EXCERPT from "A Serious Look at the Funny Bone" by Elaine Ervin in Many Genres, One Craft: Lessons in Writing Popular Fiction
Steve Martin once said that "The day you start analyzing humor is the day you cease to be funny." You could say, then, that I sat down to write this with a healthy dose of trepidation. I've been fortunate enough to see multiple romantic comedy manuscripts published, so the last thing I want to do is cease to be funny, even for a few moments.
I do, however, firmly believe that certain elements of humor can be analyzed and taught, and I will show you what I mean via the conventions of contemporary women's fiction.
One word of caution, though. Once you've made it your mission to discover the "science" behind humor, to pull back the curtain on the mysterious wizard at the controls, well, the magic component of comedy disappears. It becomes work. This is at the heart of Steve Martin's observation.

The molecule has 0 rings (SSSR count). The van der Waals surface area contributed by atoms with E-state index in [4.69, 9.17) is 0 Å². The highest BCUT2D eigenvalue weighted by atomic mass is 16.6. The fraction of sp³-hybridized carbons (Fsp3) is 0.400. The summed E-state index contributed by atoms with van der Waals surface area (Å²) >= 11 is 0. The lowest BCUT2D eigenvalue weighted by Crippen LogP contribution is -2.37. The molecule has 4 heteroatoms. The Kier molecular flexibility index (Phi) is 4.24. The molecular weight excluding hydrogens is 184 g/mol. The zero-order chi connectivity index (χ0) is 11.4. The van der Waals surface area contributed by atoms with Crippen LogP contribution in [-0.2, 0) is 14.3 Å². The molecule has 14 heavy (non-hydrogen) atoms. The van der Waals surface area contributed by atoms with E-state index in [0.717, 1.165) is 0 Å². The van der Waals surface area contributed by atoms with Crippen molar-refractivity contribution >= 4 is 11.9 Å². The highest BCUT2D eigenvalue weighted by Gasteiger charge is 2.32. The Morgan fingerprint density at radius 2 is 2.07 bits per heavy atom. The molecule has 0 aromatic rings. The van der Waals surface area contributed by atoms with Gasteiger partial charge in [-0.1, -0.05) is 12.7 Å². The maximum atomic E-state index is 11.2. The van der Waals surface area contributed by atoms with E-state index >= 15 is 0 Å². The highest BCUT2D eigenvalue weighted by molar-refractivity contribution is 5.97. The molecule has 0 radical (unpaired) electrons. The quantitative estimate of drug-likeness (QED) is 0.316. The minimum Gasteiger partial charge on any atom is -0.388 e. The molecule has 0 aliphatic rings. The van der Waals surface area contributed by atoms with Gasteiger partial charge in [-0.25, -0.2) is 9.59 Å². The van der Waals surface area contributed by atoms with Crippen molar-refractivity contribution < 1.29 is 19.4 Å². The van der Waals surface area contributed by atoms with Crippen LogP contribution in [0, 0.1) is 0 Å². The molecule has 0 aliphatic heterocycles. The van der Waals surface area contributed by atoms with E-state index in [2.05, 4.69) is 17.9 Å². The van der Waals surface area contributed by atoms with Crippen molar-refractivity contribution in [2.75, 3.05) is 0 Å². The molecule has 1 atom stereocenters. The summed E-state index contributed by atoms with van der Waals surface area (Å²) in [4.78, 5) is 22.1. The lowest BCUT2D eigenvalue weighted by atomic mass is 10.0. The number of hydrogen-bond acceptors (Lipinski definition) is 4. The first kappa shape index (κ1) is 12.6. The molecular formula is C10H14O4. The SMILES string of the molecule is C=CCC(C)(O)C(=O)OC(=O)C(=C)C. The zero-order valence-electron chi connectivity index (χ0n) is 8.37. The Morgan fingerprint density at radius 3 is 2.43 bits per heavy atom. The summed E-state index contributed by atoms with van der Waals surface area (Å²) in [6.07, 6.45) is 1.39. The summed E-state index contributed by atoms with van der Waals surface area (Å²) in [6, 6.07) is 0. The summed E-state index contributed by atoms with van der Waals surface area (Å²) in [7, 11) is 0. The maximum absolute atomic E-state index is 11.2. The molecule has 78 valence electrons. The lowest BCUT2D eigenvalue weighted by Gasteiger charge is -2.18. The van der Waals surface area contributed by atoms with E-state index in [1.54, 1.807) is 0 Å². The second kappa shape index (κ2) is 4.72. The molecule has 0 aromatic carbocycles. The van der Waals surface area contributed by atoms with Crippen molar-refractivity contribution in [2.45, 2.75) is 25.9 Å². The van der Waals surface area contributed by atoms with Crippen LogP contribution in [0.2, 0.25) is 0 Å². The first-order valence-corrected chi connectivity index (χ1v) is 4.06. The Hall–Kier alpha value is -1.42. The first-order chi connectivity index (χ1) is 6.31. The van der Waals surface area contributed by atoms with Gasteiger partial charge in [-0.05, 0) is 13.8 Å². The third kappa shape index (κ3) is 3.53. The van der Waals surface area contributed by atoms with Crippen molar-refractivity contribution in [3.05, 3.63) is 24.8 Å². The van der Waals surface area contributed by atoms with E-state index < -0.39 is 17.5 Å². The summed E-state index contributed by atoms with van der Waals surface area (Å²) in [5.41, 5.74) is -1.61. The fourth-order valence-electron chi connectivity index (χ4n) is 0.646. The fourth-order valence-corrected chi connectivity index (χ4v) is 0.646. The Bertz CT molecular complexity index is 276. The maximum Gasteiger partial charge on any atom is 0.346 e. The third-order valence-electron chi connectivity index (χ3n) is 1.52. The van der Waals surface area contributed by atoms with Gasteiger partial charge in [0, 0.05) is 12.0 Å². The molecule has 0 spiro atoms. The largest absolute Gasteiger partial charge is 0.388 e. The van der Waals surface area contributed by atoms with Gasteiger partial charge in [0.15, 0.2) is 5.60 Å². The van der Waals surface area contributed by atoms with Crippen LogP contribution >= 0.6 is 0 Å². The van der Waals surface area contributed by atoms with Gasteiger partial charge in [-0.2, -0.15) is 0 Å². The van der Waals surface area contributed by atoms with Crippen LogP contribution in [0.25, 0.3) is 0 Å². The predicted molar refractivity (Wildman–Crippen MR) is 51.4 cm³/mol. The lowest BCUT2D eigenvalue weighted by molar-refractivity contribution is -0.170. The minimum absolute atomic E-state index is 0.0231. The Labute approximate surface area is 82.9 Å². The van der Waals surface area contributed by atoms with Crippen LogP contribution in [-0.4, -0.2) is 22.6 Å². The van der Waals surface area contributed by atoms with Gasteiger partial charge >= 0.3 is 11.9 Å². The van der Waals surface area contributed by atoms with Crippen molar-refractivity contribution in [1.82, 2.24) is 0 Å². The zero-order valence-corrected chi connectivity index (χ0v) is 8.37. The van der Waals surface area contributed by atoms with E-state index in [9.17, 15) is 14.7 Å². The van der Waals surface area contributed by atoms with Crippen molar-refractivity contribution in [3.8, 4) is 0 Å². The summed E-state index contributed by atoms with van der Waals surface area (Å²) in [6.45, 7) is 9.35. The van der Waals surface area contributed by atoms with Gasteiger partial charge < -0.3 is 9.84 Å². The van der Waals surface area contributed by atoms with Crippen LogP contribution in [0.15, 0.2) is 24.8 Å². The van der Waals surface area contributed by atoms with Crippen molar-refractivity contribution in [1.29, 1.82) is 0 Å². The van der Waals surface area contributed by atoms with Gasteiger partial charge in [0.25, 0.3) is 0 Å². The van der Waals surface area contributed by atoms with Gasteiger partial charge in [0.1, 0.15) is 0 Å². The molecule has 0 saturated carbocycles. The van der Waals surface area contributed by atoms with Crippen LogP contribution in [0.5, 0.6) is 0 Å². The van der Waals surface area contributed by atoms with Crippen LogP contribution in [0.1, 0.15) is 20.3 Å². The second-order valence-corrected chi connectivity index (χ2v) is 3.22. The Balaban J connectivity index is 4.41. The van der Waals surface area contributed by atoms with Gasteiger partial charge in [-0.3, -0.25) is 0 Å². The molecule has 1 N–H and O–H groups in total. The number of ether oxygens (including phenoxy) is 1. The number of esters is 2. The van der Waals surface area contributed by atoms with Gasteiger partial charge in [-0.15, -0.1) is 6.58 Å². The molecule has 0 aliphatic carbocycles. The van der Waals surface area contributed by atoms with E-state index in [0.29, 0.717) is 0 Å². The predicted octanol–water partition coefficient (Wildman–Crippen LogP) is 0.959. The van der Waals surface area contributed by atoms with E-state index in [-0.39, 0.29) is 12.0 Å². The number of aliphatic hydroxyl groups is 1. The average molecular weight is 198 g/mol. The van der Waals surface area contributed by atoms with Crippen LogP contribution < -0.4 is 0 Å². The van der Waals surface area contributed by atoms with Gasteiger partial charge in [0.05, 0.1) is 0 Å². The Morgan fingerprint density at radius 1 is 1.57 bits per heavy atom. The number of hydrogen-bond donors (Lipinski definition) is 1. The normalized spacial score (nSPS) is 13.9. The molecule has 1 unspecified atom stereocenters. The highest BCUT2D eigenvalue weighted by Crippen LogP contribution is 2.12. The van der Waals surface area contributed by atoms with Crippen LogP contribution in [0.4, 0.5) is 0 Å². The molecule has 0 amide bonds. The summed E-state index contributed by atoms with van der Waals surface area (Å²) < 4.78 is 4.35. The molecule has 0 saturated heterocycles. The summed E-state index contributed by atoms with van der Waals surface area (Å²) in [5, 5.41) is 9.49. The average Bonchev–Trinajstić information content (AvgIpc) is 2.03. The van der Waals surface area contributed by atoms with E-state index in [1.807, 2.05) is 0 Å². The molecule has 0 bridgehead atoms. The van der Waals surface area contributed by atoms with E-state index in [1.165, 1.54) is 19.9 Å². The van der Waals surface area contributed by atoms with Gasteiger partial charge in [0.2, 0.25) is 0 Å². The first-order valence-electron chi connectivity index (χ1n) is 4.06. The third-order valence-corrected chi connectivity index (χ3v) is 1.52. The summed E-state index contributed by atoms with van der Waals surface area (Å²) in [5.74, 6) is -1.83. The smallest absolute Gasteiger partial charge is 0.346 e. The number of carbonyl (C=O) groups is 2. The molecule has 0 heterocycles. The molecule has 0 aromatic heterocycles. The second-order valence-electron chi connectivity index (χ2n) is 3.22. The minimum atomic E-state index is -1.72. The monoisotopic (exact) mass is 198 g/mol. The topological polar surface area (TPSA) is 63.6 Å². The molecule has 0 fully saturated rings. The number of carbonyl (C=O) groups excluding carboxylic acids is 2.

After growing up in the middle Tennessee countryside, Elaine Ervin obtained a B.A. at the University of Tennessee, then, in 1998, headed to Southern California to teach and watch Dodger and Raider games.
Shortly after the new Millennium, Cupid lured her to Central Pennsylvania and in 2006, completed her M.A. in Writing at Seton Hill University where she fine-tuned her writing with a focus on women’s fiction and romantic comedy.
Currently, she writes as both Alayne Adams and Jacki King, and writing credits include: In Perfect Harmony and The Not So Simple Life (w/a Alayne Adams) and the anthology Jacki's Jewels (w/a Jacki King). She still lives in Pennsylvania, writes full-time, teaches at the college/university level, and still watches Dodger and Raider games. Learn more at www.AlayneAdams.net and www.ReadJackiKing.com.